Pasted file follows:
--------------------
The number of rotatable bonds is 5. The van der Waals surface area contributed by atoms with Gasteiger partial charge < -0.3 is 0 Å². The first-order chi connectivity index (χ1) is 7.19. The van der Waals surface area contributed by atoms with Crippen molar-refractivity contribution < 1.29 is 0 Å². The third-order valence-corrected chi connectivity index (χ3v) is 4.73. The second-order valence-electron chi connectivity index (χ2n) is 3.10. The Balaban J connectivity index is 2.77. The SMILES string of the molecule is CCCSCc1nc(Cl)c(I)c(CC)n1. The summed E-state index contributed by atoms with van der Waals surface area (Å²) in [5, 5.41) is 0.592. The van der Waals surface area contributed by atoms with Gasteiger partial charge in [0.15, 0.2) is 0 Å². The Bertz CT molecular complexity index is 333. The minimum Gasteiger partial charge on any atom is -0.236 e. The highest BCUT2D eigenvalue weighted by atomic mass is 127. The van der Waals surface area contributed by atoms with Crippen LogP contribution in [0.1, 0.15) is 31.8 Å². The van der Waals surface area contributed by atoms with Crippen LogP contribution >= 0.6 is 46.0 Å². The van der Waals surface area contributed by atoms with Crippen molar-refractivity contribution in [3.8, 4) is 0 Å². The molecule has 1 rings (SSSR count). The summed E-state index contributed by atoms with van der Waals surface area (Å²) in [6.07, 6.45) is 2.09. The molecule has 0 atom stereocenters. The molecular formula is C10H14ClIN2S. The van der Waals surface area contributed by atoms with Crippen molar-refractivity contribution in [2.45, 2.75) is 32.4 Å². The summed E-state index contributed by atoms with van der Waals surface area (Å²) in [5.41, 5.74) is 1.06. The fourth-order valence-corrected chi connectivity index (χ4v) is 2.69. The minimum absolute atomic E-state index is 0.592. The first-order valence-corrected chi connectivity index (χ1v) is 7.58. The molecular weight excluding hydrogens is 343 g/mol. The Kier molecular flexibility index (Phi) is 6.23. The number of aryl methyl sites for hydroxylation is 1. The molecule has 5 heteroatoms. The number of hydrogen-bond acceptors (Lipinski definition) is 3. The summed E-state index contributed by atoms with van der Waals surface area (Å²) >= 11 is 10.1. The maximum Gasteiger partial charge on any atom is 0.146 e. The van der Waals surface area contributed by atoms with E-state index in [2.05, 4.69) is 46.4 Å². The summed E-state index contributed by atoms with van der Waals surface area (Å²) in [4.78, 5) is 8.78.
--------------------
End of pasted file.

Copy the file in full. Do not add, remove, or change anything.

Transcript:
The number of rotatable bonds is 5. The van der Waals surface area contributed by atoms with Gasteiger partial charge < -0.3 is 0 Å². The first-order chi connectivity index (χ1) is 7.19. The van der Waals surface area contributed by atoms with Crippen molar-refractivity contribution < 1.29 is 0 Å². The third-order valence-corrected chi connectivity index (χ3v) is 4.73. The second-order valence-electron chi connectivity index (χ2n) is 3.10. The Balaban J connectivity index is 2.77. The SMILES string of the molecule is CCCSCc1nc(Cl)c(I)c(CC)n1. The summed E-state index contributed by atoms with van der Waals surface area (Å²) in [5, 5.41) is 0.592. The van der Waals surface area contributed by atoms with Gasteiger partial charge in [0.15, 0.2) is 0 Å². The Bertz CT molecular complexity index is 333. The minimum Gasteiger partial charge on any atom is -0.236 e. The highest BCUT2D eigenvalue weighted by atomic mass is 127. The van der Waals surface area contributed by atoms with Crippen LogP contribution in [0.1, 0.15) is 31.8 Å². The van der Waals surface area contributed by atoms with Crippen LogP contribution >= 0.6 is 46.0 Å². The van der Waals surface area contributed by atoms with Crippen molar-refractivity contribution in [3.8, 4) is 0 Å². The molecule has 1 rings (SSSR count). The summed E-state index contributed by atoms with van der Waals surface area (Å²) in [6.07, 6.45) is 2.09. The molecule has 0 atom stereocenters. The molecular formula is C10H14ClIN2S. The van der Waals surface area contributed by atoms with Crippen molar-refractivity contribution in [2.45, 2.75) is 32.4 Å². The summed E-state index contributed by atoms with van der Waals surface area (Å²) in [5.41, 5.74) is 1.06. The fourth-order valence-corrected chi connectivity index (χ4v) is 2.69. The minimum absolute atomic E-state index is 0.592. The first-order valence-corrected chi connectivity index (χ1v) is 7.58. The molecular weight excluding hydrogens is 343 g/mol. The Kier molecular flexibility index (Phi) is 6.23. The number of aryl methyl sites for hydroxylation is 1. The molecule has 5 heteroatoms. The number of hydrogen-bond acceptors (Lipinski definition) is 3. The summed E-state index contributed by atoms with van der Waals surface area (Å²) >= 11 is 10.1. The maximum Gasteiger partial charge on any atom is 0.146 e. The van der Waals surface area contributed by atoms with E-state index in [2.05, 4.69) is 46.4 Å². The summed E-state index contributed by atoms with van der Waals surface area (Å²) in [4.78, 5) is 8.78.